Good morning! Coach Hannah here, with your next dose of morning realness.
So far we have talked about taking time for yourself first, the transformative power of laughing, and seeing the light with the right alarm clock.
if you missed any of the previous emails in this series you can catch up over on our website.
Today I want to talk to you about a concept that I call "Smoothing the Path."
To be honest, I wasn't aware that I was doing this path-smoothing at first. It was only after reading all y'alls replies to my first email about mornings that I started to really deconstruct what I was doing that made my mornings ok. Sometimes great. But at least ok.
Here's what smoothing the path has looked like for me.
I know that I am generally grumpy toddler when I wake up. It is often dark, and cold. There are lots of reasons to want to stay in bed, or to resent having to get moving. Especially when you are forced to wake up early. Toddler tantrums are a serious risk here.
At night, before bed, I am a grown-ass adult woman, and I have the bandwidth to make some mature and reasonable choices.
I have found it useful to leverage this fact to help my morning toddler deal with her shit.
Thus, adult Hannah handles the following actions before bed:
- I lay my clothes out. Not only that, I make sure everything is right side out (no risk of putting that shirt on inside out in the dark) and I place them in piles so that they are available to grab in the order in which they need to be put on my body. Pants, with underpants on top. Sports bra on top of tank top on top of sweater. This may seem excessive, but just wait until morning. It feels so damn good to just EXECUTE. Also toddlers don't do well with decisions.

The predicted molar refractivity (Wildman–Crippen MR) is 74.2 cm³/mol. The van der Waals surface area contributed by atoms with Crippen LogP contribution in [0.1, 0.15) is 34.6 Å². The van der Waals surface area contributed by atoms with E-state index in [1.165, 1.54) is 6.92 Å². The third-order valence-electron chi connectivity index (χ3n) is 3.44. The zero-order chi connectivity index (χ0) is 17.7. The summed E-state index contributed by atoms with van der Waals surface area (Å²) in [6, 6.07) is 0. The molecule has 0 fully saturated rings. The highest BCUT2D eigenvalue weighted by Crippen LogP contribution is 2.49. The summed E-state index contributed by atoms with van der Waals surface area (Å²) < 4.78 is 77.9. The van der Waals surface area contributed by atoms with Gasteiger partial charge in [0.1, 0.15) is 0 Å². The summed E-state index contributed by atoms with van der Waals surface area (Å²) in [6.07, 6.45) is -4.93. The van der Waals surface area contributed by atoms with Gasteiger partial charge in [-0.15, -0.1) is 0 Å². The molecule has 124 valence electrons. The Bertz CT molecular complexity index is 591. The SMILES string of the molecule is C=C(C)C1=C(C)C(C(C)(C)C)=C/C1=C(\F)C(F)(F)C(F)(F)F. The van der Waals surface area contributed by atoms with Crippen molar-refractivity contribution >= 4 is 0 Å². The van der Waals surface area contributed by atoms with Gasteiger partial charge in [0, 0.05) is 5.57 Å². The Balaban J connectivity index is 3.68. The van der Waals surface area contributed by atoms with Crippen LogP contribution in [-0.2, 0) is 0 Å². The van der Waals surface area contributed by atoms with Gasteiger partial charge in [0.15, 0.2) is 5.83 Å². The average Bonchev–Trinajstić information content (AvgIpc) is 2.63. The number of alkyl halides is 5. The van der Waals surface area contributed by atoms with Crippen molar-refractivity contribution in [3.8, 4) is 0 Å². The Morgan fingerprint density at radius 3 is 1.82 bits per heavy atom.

- I prep my coffee. Fill the kettle with enough water, make sure the french press is emptied from the day before and ready to go. I make sure the kitchen counter is clear of obstacles - no piled up dishes in front of the coffee making station! Morning toddler Hannah needs only the tiniest of excuses to freak out and ruin the whole day.
- I set up my lunch in the fridge right at the front, so it's easy to grab.
- I shower before bed, if showering is needed that day.
- I pre-fill a glass of water and place it next to my bed.
In the morning, all Toddler Hannah has to do is follow the path:
- Drink water
- put on clothes
- brush teeth
- go to kitchen
- start the kettle
- grind coffee beans
- do CARs (while coffee is brewing)
- put lunch in backpack
- walk out the door
It actually feels good to run through this series most days. Toddler Hannah even appreciates my adult night-before-self and feels deeply cared for--like when your mom leaves you a cute note in your lunch box.
The sequence feels like a line of dominoes that are carefully placed by someone else, and in the morning I get to flick the first one over and watch with glee as they all topple. Wooohooooo!
Now, I have spent some time fine tuning this process - don't feel like you have to get it perfect the first time around. But start somewhere. You can always revise.
Start by thinking through what needs to happen in the morning before you leave the house.
How many dominoes are you dealing with (i.e. what are the must-happen items of your morning)?
What could you pre-set for yourself?
What decisions can you remove?
What time do you need to be literally walking out the door?
What time do you need to get up? (track backward from here to figure out how much time each "domino" on your list will take, and then you'll know what time you need to set your alarm.)
Yes, this takes some time the night before.
But I would sure rather let adult Hannah handle that ish than hope that groggy toddler Hannah will be able to manage it in the morning. She won't. We know her.
Does this make sense? Do you have ideas about how you can smooth your path in the morning?
PS: One decision you can easily remove is WHAT to do for your morning movement. Our 10 Minutes of Morning Alchemy video is a great way to sneak some mobility into your day, and ground you in your body before you have to take on any of the day's challenges.